Heathrow airport – the origin of four out of five of all U.K. long-haul flights – is critical to the U.K.’s position as a hub for international trade. With that in mind, Heathrow CEO John Holland-Kaye announced a plan with a 15-year vision to invest US$273.7 million in improving the hub’s ability to transport both cargo and people.
The plan includes a proposal for a pharmaceutical storage area, to support airlines in moving temperature-sensitive and valuable cargo, as well as better infrastructure to reduce congestion and create smoother processes. The goal, Holland-Kaye said, is to enable freight to flow better through the facility and cut processing time roughly in half, from eight or nine hours to just four.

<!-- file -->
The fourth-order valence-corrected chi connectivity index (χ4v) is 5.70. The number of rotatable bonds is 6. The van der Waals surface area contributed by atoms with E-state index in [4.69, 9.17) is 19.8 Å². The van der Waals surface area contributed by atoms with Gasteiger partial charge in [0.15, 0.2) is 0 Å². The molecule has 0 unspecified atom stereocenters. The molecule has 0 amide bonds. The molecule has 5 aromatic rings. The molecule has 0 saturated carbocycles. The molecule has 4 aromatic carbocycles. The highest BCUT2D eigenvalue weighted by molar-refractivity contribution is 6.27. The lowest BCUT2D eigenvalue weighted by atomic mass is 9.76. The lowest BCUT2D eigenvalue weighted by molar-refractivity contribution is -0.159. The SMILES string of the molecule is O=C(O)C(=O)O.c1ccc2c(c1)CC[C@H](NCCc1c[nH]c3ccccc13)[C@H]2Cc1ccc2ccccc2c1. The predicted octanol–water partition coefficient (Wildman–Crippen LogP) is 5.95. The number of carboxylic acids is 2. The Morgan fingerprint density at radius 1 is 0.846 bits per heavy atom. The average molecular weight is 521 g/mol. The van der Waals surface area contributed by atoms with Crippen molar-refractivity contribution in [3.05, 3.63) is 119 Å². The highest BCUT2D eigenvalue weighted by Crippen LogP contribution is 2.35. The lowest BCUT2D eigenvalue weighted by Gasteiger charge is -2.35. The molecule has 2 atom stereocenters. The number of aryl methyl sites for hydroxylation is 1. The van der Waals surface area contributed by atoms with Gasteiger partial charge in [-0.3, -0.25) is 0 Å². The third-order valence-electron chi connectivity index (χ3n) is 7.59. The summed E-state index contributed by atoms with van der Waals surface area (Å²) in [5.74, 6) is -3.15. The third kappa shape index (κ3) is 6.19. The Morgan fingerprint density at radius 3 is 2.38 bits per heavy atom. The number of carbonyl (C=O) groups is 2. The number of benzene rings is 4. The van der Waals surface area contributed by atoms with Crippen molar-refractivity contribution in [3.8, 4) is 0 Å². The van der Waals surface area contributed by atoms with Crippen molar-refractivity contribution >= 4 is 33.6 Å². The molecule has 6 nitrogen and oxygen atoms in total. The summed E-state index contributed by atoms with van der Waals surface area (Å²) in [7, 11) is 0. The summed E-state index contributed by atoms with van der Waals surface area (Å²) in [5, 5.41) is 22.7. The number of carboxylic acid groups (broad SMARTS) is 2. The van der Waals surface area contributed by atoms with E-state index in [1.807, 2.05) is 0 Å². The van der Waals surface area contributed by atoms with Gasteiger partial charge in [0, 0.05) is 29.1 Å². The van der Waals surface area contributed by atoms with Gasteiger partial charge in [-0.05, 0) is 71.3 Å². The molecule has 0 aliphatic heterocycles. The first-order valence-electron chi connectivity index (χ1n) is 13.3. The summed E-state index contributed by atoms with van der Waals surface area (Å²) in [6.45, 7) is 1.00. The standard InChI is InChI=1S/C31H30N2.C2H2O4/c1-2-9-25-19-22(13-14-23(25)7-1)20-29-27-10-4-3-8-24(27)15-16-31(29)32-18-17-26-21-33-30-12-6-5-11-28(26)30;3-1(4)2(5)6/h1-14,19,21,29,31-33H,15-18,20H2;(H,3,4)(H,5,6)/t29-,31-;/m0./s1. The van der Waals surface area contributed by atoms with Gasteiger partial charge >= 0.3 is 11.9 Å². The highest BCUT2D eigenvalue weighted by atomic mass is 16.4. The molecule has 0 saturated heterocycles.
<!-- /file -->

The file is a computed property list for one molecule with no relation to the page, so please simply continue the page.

Additionally, with a nod to the needs of forwarders, the project will include a facility on the airfield for handling air-to-air cargo, which will help reduce trans-shipment times that currently average about six hours. A new truck-parking facility also will be created as a waiting area for the drivers of more than 100 vehicles, offering secure parking, access control, toilets, showers and places to eat.
The expansion plans at Heathrow were created with input from businesses, IATA and other stakeholders to fully implement e-freight, reduce paperwork and become one of the first airports to become 100 percent digital, Holland-Kaye said. Heathrow also developed this plan after talking with freight forwarders, government and exporters. The improvements are intended to encourage airlines to bring cargo-friendly aircraft with greater freight capacity to the airport, which are more modern, greener and quieter.